Civilian deaths include dozens of children, with many more injured. The psychological impact is serious, as people, including children have witnessed the death or injury of loved ones and destruction of their homes and communities.
In Lebanon alone, more than 200 people have been killed and more than 550 injured. Hundreds of thousands of people are reportedly internally displaced, with more than 30,000 finding refuge in schools and public gardens in and outside Beirut.
The movement of medical supplies and ambulances to the affected areas is seriously curtailed. Unobstructed access for humanitarian assistance is critical to stave off needless death and suffering. The protection of civilians during conflict is an obligation under international humanitarian law. Unhindered humanitarian access to health facilities for the injured, for those who need care for chronic conditions, and for pregnant women, is equally critical to the prevention of more civilian deaths in this crisis.
WHO and UNICEF are working with a broad range of partners in Lebanon to save lives, protect civilians, and to support basic services such as health, water and sanitation, education and psycho-social care. The agencies, in coordination with the Ministry of Health, are providing emergency medicines and supplies for acute and chronic conditions. This includes medicines required for chronic illnesses, such as cardio-vascular disease and diabetes – both of which are highly prevalent in Lebanon. The agencies are providing chlorine tablets in order to ensure safe drinking water and prevent water borne diseases.
The agencies are also ensuring distribution of fortified nutritional packs, micronutrients and oral rehydration solutions to ensure proper child and maternal health. WHO is conducting health assessments with national authorities to identify the most urgent health needs and gaps. UNICEF is supporting the pre-positioning of a number of generators in key health facilities throughout the southern parts of the country, along with sufficient levels of fuel reserves, so that health facilities can continue functioning.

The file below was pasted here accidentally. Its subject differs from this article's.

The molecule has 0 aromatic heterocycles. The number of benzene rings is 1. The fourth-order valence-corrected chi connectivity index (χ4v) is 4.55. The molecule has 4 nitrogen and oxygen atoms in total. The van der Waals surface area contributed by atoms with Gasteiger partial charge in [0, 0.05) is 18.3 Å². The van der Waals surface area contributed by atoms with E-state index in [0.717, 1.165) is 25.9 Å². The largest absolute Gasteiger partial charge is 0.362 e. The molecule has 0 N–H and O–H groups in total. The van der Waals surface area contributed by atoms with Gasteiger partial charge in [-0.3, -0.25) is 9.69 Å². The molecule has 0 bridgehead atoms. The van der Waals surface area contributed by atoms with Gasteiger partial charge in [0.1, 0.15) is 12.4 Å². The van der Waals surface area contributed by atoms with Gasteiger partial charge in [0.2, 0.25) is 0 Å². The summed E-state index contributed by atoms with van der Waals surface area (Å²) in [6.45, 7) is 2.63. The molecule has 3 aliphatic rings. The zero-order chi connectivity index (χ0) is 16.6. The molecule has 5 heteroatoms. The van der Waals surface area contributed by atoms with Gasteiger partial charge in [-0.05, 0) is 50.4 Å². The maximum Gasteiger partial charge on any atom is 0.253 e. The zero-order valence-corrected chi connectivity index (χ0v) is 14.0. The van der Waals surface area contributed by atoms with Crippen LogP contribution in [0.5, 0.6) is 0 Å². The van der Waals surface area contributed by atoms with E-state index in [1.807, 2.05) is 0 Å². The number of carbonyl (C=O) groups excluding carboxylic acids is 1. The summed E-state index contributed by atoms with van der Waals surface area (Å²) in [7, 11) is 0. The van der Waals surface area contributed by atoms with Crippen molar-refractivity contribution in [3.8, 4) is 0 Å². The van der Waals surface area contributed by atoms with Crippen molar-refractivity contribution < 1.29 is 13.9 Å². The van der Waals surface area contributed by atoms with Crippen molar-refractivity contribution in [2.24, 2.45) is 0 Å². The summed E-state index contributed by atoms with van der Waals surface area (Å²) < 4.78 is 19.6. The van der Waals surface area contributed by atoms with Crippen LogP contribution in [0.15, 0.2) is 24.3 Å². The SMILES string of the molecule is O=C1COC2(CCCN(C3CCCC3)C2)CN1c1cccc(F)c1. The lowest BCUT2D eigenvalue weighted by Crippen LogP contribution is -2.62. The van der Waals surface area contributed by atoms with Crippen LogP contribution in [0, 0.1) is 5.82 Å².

In addition, UNICEF and WHO are part of the larger UN appeal which will be released next week, and includes funding for the next three months for:
• Provision of clean water and sanitation facilities in schools.
• Provision of emergency health kits with essential medicines.
• Monitoring of children’s psychological status and provision of support, when necessary. UNICEF will also work with partners to prevent the separation of children from their families and speedily re-unite children with their families when they are separated.
• Procurement of initial recreation kits to distribute in 50 schools
• Conducting health assessments and monitoring threats to health with a special focus on the most vulnerable groups and areas.
• Supporting the Ministry of Health in coordinating with all partners for health.
• Working with the Ministry of Health and UNICEF in restoring public health functions such as immunization and strengthening disease surveillance for displaced people.
• Provision of emergency health kits.
• Preserving and supporting local health systems in reducing the risks faced by displaced people to ensure availability of appropriate care for all health needs.
For further information, please contact:
At WHO, Ms. Fadela Chaib, mobile: +41 79 475 5556; +41 22 791 3228; email@example.com.
18 July 2006:
UNICEF Representative in Lebanon Roberto Laurenti discusses the situation in the country. Correspondent Sabine Dolan reports.